Assistant professor of Spanish Dr. Laura Chinchilla served as one of the three playwrights. When asked her experience with the creative process of dramatizing an oppressive situation, she responded: “The process is challenging! I think ‘seeing’ oppression can be hard, especially because when it goes routinely unchallenged, it is normalized. Dramatizing oppression entails visually conveying not only the power dynamics that enable such a situation, but also the damage that it causes. This damage can sometimes be invisible to many, so how do we stage the injustice contained in the very existence of power, and the harm that it causes? For Boal this was both an aesthetic and a political problem of representation, and I find his method super compelling: “there’s creativity, empathy, and ultimately joy in trying to figure out solutions collectively.”

All three plays created ended badly—but that was not the end of the story.

The unique part of the Theatre of the Oppressed is that audience members do not sit idly by during the performance and allow the oppression to continue unchallenged. After an initial viewing, they may interrupt a performance at any point they desire, take the stage, and try their hand at breaking the oppression they previously witnessed.

Associate professor of psychology and chair of the psychology program (and participant in the play!), Dr. Jennifer Goetz, offered her insight as a social psychologist on this theatrical technique.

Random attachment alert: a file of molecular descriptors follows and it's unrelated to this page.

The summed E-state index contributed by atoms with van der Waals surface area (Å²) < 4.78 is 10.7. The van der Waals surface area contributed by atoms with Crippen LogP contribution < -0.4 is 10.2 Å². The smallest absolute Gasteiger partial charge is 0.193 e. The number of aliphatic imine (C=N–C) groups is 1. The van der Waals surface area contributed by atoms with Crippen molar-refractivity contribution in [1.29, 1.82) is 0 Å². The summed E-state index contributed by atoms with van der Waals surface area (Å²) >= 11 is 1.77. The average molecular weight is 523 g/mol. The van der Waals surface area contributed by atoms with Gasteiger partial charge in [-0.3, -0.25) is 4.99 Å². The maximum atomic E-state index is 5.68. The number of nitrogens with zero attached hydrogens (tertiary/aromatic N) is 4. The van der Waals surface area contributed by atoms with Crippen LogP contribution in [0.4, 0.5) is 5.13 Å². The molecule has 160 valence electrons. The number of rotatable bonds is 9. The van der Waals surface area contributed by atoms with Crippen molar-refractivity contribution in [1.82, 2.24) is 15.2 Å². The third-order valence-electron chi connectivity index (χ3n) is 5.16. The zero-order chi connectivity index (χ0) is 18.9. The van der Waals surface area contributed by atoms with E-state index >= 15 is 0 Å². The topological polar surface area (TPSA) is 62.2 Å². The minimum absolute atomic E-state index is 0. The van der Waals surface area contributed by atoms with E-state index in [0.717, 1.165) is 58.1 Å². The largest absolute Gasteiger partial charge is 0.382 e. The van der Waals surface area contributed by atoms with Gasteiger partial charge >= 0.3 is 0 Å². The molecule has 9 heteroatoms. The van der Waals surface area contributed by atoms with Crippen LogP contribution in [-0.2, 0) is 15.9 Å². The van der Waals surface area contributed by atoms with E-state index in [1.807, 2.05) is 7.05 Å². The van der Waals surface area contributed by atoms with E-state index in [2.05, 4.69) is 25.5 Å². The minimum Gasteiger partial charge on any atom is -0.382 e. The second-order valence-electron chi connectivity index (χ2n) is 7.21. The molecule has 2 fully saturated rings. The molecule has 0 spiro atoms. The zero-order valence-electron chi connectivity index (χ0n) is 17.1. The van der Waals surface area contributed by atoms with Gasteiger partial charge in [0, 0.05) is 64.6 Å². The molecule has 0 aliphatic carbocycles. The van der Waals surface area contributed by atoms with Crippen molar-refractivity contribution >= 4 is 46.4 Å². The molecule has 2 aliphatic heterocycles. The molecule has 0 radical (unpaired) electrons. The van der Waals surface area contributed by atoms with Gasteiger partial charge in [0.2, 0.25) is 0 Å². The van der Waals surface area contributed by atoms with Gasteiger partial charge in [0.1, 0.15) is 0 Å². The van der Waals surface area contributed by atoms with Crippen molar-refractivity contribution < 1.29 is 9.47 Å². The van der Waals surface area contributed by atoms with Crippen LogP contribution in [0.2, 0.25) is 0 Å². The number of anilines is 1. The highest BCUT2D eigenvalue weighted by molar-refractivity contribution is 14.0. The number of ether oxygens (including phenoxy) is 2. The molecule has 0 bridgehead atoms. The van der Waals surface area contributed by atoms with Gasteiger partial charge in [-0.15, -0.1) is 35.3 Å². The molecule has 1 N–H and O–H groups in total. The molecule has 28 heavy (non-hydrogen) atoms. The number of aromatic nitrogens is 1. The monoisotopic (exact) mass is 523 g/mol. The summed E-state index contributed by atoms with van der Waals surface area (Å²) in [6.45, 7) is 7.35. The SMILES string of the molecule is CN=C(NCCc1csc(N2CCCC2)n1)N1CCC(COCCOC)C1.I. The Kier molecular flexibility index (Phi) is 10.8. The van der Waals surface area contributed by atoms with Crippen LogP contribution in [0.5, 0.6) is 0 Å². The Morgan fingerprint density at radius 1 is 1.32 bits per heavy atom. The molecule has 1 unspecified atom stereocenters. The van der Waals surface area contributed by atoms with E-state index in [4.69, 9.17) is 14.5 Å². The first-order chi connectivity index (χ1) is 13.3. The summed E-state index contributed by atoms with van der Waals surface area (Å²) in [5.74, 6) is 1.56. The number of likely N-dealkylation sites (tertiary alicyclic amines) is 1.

She writes, “Typically we think of theater as an art form that serves a couple major pro-social functions. First, it provides a chance for catharsis by allowing the audience to experience negative emotions like sadness in a non-threatening environment. Second, it fosters empathy and understanding for characters and perspectives different from our own. Both of these processes are fairly passive since the audience is simply a recipient of the performance.”

She continued, “In Theater of the Oppressed, however, the script is flipped and the audience gets on stage. In doing so, the audience members express their self-determination and autonomy–psychological needs that research shows are fundamental to our well-being. In addition, Theatre of the Oppressed encourages the audience to work together to problem solve and break the oppressive cycle. By activating both our need for self-determination and our need for belongingness, this unique form of theatre makes it likely that realizations about oppression will translate outside of the performance and into the community.”